Two years ago, I warned that, because of the subprime lending mess, because of the lax regulation, that we were potentially going to have a problem and tried to stop some of the abuses in mortgages that were taking place at the time.
Last year, I wrote to the secretary of the Treasury to make sure that he understood the magnitude of this problem and to call on him to bring all the stakeholders together to try to deal with it
Obama again said the same thing in the second debate. The key here is the context. His comments were in response to Senator McCain talking about Fannie Mae and Freddie Mac how these two GSE's were a major cause of the current financial crisis. Obama has repeatedly said he wrote this letter warning of these problems.
Well, I found the letter. Here is the link to the letter on Barak Obama's Senate website.
Barak did write a letter, but it has nothing to do with the context the current financial crisis. The opening reads as follows:
Dear Chairman Bernanke and Secretary Paulson,
There is grave concern in low-income communities about a potential coming wave of foreclosures. Because regulators are partly responsible for creating the environment that is leading to rising rates of home foreclosure in the subprime mortgage market, I urge you immediately to convene a homeownership preservation summit with leading mortgage lenders, investors, loan servicing organizations, consumer advocates, federal regulators and housing-related agencies to assess options for private sector responses to the challenge.
The rest of the letter goes on to detail what he thinks should happen at this "summit" and what should be discussed. Nowhere did the letter point out how these foreclosures are at the heart of a coming financial crisis. He did point out that lower income people were losing their homes, and more would if something was not done. While it is admirable that Obama showes concern for the poor losing their homes, this cannot and should not be confused with Barack Obama sounding a warning bell about sub prime mortgages being at the heart of an impending financial crisis. The closest thing that I found to any warning is in the next excerpt:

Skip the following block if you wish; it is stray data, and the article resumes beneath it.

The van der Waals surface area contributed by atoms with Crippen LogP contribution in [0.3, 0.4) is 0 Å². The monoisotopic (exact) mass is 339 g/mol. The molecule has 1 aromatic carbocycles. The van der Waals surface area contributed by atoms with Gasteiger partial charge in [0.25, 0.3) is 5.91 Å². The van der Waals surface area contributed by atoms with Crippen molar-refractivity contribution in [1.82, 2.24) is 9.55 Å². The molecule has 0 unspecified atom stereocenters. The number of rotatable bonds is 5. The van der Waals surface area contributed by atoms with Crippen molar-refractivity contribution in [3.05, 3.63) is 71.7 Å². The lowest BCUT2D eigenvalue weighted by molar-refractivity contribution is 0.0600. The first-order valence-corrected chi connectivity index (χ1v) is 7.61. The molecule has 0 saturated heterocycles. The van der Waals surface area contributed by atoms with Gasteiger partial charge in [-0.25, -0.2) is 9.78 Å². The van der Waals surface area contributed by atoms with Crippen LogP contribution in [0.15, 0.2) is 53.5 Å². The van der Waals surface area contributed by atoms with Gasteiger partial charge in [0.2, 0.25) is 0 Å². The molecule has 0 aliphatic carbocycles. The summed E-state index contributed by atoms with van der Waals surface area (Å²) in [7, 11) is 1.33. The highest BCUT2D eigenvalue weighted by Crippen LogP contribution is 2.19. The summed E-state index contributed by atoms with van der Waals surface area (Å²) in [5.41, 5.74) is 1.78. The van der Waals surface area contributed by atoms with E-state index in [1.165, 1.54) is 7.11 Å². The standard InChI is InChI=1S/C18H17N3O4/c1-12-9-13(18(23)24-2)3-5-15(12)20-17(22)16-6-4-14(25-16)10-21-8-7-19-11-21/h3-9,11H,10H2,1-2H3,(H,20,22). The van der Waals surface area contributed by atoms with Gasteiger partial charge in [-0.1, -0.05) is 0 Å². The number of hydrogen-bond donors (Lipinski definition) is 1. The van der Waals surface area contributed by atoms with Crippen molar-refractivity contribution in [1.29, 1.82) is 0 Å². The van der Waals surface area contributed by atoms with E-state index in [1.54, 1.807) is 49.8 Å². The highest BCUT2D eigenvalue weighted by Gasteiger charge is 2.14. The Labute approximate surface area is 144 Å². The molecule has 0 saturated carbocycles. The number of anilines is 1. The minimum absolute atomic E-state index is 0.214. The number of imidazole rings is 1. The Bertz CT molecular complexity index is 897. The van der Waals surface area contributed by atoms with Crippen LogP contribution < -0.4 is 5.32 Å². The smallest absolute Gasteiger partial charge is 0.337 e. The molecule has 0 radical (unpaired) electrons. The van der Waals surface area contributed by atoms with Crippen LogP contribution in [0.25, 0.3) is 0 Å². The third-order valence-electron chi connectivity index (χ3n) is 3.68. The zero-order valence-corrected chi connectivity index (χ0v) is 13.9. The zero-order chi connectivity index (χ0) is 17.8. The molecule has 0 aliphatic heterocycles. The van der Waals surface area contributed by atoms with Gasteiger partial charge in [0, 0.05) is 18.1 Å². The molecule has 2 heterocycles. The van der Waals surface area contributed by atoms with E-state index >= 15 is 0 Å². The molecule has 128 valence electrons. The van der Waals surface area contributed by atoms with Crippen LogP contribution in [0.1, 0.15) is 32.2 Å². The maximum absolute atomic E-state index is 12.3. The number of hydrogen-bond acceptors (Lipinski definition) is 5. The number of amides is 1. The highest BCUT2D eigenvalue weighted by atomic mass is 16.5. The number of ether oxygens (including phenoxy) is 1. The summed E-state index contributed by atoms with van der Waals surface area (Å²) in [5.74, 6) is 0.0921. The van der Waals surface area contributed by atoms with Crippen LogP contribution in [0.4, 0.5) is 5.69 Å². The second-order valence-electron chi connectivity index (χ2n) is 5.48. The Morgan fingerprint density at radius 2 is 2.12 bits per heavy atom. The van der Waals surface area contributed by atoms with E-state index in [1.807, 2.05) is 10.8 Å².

Of course, the adoption of voluntary industry reforms will not preempt government action to crack down on predatory lending practices, or to style new restrictions on subprime lending or short-term post-purchase interventions in certain cases. My colleagues on the Senate Committee on Banking, Housing and Urban Affairs have held important hearings on mortgage market turmoil and I expect the Committee will develop legislation.
I have highlighted the latter part of the post to illustrate Obama's lack of leadership on this issue. He speaks of mortgage market turmoil and says that HIS COLLEAGUES will develop legislation. IF this is a reference to the problems at Fannie and Freddie, which I don't think it is, Obama leaves dealing with this issue to his colleagues. I don't know about you, but this is not what I want to hear from someone who is supposed to be leading America.